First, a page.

The addition of significant kilometres of recreational trails means the difference between building a Heritage Recreational Centre for future generations or creating a Monument to the Olympic past.

Thank you for your good work in helping to create an environmentally sensitive sustainable Nordic Centre for the Sea to Sky Community.

Nancy Hamilton

Squamish Nordic Ski Club Member


Which way is VANOC going?

Re: George McKay’s letter (VANOC’s plan for recreation trails, Pique April 18)

Mr. McKay states in his letter, “Recent assessments taken on behalf of VANOC showed no apparent evidence of grizzly bears in the Madeley Trail development area.” Then in the Alison Taylor article he states, “I will leave it to the technicians to debate the point if they want to around residency versus transient… Whether they’re resident, transient, in the area frequently or infrequently….” It seems that Mr. McKay is now acknowledging their presence — he changes from no bears in the area to some bears.

Mr. McKay’s letter further states, “…the probability of grizzly bears residing and denning around the WNCV is low…” This contrasts sharply with the position of the experts from the Ministry of the Environment, as stated in the MoE letter sent to the Environmental Assessment Office: “The scientific evidence and information is clear that grizzlies currently live in the Callaghan Valley… it is also clear that… the proposed Legacy Trails network transects occupied habitat. The MoE is confident that Grizzly bears use the footprint of the Trails Network…”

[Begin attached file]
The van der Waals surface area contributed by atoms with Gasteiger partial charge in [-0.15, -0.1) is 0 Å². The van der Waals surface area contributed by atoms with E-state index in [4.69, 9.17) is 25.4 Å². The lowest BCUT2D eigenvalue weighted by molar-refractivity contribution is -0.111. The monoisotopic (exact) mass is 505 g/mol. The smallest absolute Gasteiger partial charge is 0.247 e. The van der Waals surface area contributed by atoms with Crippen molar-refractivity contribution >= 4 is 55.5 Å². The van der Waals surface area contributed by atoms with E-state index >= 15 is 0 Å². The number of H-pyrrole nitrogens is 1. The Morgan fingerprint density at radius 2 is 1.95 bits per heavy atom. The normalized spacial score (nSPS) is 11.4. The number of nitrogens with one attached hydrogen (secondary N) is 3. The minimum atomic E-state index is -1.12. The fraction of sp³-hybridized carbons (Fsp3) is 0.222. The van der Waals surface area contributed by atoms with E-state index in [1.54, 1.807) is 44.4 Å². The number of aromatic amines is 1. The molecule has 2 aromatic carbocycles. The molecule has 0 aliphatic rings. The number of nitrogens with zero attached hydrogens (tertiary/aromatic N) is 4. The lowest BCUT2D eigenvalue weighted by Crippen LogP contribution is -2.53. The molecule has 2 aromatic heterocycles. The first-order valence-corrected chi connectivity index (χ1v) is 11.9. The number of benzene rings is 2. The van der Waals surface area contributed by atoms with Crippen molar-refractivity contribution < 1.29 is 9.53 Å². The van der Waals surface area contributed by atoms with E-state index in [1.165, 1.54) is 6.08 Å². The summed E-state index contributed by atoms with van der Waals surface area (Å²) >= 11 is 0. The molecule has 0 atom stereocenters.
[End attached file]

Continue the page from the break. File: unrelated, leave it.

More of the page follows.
The MoE is confident that they are in the area, and George McKay now acknowledges this. Mr. McKay states, “the Callaghan Valley is part of a range, if you will, and one with poor habitat…” yet he acknowledges “… the WNCV and recreational trail site as a medium grizzly bear management priority area” and “VANOC has… a new study showing that the Callaghan Valley bear habitat effectiveness is much reduced given the past history… the incremental impact to bear habitat and increased risk of bear mortality is limited as a result of this legacy trail plan.” Mr. McKay has demonstrated that he understands that there are bears in the area, an area of poor habitat quality but that is supporting bears, and that the legacy trail plan as it currently stands will negatively affect them.

It seems prudent to follow the provincial government’s grizzly bear experts and their advice when building this facility. If VANOC does not incorporate the MoE’s position into their plans, are they meeting their stated commitment to sustainable development or moving away from it?

James MacKay



Understated performance

"A lift unlike any other in the world". Now there is an understatement! I certainly know of no other lift in the world that will cost this much yet have ZERO vertical rise. In that sense, you cannot even call it a "lift".

Honestly, when I first read the press release I thought it was a late April Fool’s joke. Peak to Peak? Why not call it the "Up One Side And Down The Other" lift, but then who in their right mind would ever want to do that?

I suppose if the restaurant on one end runs out of soup they can send some over from the other end. All it would take is one stunt flyer hitting the cables (as happened in Italy with the U.S. Air Force) or a lunatic/terrorist in a small plane, God forbid, and you have a major catastrophe on your hands.